It takes quite the game to stand out in a crowded turned-based RPG landscape these days. Not all are alike, but not all ooze with style and substance the way Circus Electrique does. At glance, it may appear as a re-skin of other smash hits (and one of my favourites) Darkest Dungeon; but lucky for gamers the developers have done an excellent job of creating a unique steampunk London you’ll enjoy through deep combat and storytelling.
The Show Must Go On!
That’s essentially how Circus Electrique begins. A gung-ho reporter is reluctantly covering her uncle’s latest circus show when all of a sudden something goes wrong. Nearly everyone, except the circus performers and its staff, has turned “vicious.” This has them attacking anything that moves. Now it’s up to you to fight your way through Victorian London streets, continue to put on a good show for any visitors and find out how this all happened in the first place.
It’s all a great excuse for combat and a light base-management mechanic. The game wastes no time getting to the heart of the story. On one hand, this is great for gameplay, not much waiting around to be had here, but on the other, I found it all happened a little too quickly. It’s a minor problem because moments later the story and the game hit their stride in all the right ways.
Tricks of the Trade
A whole lot is going on in Circus Electrique, so let’s start with the centre of the game which is the combat. You’ll have a chance to take out four performers each day. They’ll range anywhere from a fire-breather, to a clown, a ventriloquist, strongmen, and a handful of others. Each one with its abilities and attributes that can be upgraded, equipment slots, and preferences for which of the four slots they are most effective from in the four-person lineup. They’re all a blast to use and the various classes helped me fall in love with the gameplay in every fight I got into.
It sounds like a lot, but if you’re familiar with games like this it’ll quickly become second nature. If you’re not, the tutorial does a great job of not only pausing the action to teach you but also provides plenty of explanation. I found this to be helpful even as a veteran of the genre.
While in combat Circus Electrique has you manage your health bars and what’s called a Devotion meter. This deepens the combat significantly. If it reaches zero your performers flee the scene, if it reaches maximum they’ll develop special skills for that particular fight. Some skills will boost this for your team while decreasing the vice-versa. It all comes together quite nicely and gives you a great way to approach battles differently depending on your current roster and enemies in front of you. For example, in some tougher battles I found it easier to chip away at their Devotion and almost completely ignore their health.
Next up is the circus/base management side of things. You’ll be able to train, heal, buy new items, learn new team-based abilities, and more. But the most interesting aspect of this is the daily task of creating a new show for visitors of Circus Electriques. There are several different combinations, but essentially you can assign performers that are not fighting that day to hit the stage instead. This will build up money, items, and experience for your circus. At first I found this to be cumbersome, but as soon as I unlocked a few different types of shows and new performer classes, it became evident that it’s a key to success in the story.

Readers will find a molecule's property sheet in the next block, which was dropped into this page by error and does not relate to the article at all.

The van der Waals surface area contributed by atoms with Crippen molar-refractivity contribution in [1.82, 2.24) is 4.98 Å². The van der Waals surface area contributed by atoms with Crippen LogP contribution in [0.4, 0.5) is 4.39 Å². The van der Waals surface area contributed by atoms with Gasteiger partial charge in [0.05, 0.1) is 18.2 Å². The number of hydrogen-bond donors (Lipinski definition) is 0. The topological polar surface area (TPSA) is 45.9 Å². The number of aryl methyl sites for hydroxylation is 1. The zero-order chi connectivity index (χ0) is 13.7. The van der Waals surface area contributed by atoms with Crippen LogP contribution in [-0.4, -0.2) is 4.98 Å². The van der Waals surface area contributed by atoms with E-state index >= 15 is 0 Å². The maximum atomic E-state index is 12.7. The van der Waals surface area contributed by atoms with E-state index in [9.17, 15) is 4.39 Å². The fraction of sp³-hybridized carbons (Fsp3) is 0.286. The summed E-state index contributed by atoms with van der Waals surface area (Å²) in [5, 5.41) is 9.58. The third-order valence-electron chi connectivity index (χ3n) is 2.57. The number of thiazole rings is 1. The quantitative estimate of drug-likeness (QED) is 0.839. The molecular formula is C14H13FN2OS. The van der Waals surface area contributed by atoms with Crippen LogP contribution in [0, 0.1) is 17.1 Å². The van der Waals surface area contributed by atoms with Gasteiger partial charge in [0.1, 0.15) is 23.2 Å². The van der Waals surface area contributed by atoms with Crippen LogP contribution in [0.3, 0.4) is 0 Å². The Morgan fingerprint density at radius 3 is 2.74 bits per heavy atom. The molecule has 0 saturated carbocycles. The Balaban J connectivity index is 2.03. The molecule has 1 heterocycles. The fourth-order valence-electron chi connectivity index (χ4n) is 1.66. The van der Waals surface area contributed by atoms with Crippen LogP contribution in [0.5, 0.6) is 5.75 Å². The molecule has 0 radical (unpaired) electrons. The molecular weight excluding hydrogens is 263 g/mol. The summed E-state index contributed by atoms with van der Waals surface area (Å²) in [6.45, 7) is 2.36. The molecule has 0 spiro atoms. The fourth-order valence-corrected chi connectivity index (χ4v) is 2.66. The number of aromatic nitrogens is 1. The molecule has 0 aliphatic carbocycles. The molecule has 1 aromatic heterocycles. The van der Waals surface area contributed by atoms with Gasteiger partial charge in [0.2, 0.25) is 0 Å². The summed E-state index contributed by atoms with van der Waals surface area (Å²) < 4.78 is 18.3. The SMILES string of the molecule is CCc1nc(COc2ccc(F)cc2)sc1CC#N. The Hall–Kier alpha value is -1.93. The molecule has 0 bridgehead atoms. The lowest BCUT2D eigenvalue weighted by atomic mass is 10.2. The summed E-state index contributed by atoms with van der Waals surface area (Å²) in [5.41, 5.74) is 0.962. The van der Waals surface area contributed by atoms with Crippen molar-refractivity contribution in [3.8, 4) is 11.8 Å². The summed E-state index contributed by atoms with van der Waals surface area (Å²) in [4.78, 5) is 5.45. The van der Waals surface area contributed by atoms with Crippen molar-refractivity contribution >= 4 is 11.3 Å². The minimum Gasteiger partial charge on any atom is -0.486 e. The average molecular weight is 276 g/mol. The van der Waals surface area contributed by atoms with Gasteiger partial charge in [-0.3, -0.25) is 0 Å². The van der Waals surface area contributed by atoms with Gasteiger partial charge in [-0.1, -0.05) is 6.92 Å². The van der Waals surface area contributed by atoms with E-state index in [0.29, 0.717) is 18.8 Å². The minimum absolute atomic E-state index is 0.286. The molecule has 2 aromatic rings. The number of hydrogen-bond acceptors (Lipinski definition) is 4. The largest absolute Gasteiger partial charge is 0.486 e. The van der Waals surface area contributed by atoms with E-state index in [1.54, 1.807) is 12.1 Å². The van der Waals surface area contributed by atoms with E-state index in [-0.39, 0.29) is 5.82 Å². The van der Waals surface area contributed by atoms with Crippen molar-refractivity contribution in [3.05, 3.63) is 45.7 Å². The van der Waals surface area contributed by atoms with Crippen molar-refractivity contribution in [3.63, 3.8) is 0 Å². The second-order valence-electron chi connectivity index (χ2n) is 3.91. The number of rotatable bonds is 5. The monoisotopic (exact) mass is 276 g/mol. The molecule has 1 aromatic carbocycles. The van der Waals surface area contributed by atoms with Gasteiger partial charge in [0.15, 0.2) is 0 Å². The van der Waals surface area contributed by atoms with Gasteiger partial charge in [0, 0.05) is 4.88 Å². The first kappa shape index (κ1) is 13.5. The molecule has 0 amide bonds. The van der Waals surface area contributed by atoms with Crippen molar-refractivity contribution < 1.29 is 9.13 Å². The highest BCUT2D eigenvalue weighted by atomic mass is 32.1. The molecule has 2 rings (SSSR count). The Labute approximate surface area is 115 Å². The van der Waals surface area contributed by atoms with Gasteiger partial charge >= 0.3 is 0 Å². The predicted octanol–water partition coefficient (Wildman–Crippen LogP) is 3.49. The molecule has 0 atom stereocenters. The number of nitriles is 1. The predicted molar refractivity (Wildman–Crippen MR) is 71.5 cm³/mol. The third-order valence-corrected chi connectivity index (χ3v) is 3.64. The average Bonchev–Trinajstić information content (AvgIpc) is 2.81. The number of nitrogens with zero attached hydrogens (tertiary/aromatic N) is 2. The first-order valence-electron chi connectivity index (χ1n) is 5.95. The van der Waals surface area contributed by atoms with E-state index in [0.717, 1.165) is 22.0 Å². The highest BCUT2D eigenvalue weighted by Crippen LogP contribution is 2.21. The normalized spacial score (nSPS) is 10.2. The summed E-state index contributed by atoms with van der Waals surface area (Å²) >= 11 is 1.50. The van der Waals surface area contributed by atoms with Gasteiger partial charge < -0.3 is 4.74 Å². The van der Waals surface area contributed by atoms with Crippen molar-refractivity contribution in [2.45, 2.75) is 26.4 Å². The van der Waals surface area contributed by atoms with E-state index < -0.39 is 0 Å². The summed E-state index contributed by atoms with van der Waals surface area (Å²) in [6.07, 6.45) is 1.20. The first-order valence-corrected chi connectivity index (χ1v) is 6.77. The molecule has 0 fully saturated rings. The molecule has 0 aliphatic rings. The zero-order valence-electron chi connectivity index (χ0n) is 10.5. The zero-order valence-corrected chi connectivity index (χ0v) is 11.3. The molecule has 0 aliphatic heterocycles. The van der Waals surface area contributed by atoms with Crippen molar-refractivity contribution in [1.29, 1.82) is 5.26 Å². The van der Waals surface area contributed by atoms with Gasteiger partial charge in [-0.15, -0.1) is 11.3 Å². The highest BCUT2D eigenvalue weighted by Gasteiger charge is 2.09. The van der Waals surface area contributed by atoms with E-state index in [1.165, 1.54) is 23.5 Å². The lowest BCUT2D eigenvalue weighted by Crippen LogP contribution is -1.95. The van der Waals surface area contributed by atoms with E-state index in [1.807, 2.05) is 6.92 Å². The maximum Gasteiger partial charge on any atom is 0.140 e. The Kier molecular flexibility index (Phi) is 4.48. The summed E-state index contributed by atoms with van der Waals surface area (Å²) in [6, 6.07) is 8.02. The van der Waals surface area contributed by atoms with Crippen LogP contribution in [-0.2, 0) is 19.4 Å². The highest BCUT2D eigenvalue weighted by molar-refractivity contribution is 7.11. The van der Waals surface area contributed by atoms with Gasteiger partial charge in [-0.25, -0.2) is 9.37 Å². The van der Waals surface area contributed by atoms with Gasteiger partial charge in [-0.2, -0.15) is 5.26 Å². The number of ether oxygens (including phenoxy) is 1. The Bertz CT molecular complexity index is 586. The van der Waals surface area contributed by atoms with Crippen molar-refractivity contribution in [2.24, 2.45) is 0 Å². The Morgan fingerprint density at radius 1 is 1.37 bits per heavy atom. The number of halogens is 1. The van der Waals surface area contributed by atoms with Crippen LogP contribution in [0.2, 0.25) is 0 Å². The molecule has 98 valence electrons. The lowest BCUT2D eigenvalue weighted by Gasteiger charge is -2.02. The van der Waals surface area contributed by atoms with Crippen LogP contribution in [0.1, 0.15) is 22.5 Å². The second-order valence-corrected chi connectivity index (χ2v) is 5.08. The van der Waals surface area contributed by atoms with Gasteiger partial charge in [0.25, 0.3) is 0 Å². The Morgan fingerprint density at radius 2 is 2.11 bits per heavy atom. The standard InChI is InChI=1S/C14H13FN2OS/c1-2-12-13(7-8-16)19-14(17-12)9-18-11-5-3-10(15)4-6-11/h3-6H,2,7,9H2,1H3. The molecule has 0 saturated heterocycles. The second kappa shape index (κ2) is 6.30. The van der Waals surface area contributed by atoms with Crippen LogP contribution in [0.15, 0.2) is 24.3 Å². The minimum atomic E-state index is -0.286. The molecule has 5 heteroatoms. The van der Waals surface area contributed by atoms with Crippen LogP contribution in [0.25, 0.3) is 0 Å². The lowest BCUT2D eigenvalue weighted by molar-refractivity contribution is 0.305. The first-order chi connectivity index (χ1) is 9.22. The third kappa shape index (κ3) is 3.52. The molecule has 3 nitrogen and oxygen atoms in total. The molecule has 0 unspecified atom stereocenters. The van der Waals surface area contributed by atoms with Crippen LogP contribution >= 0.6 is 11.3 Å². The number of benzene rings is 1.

Steam Punk Style
Everything I explained above is g I found my favourite aspect of Circus Electrique was the art-style and voice acting. I play dozens of indie titles each year, and most of them look great but this game is distinctive. Just take a quick look at the screenshots and video above and you’ll notice the characters and world have a great film grain feel. This is just the beginning as each performer and side character come alive with excellent variety with everything from their silhouettes, to their wardrobe, and their movement.
Every so often the game will pause and give you a chance to take in some story beats. These are mostly presented through dialogue between two or three characters. Each one is written well and the voice acted nearly to perfection. Some of the discussions are campy, while others are deep and serious. But all of them are wonderfully entertaining.
Circus Electrique should be a game that stands out above the rest through style alone. But if that’s not enough to sell you on it, be rest assured the deep gameplay is there and ready to be enjoyed. As I mentioned off the top, you have lots of choices if a new turn-based and team-based RPG is on your wishlist. But I would say take a good look at Circus Electrique as you sift through the long list on your console or PC, you likely won’t be disappointed.
[A copy of the game was provided by the publisher for review purposes.]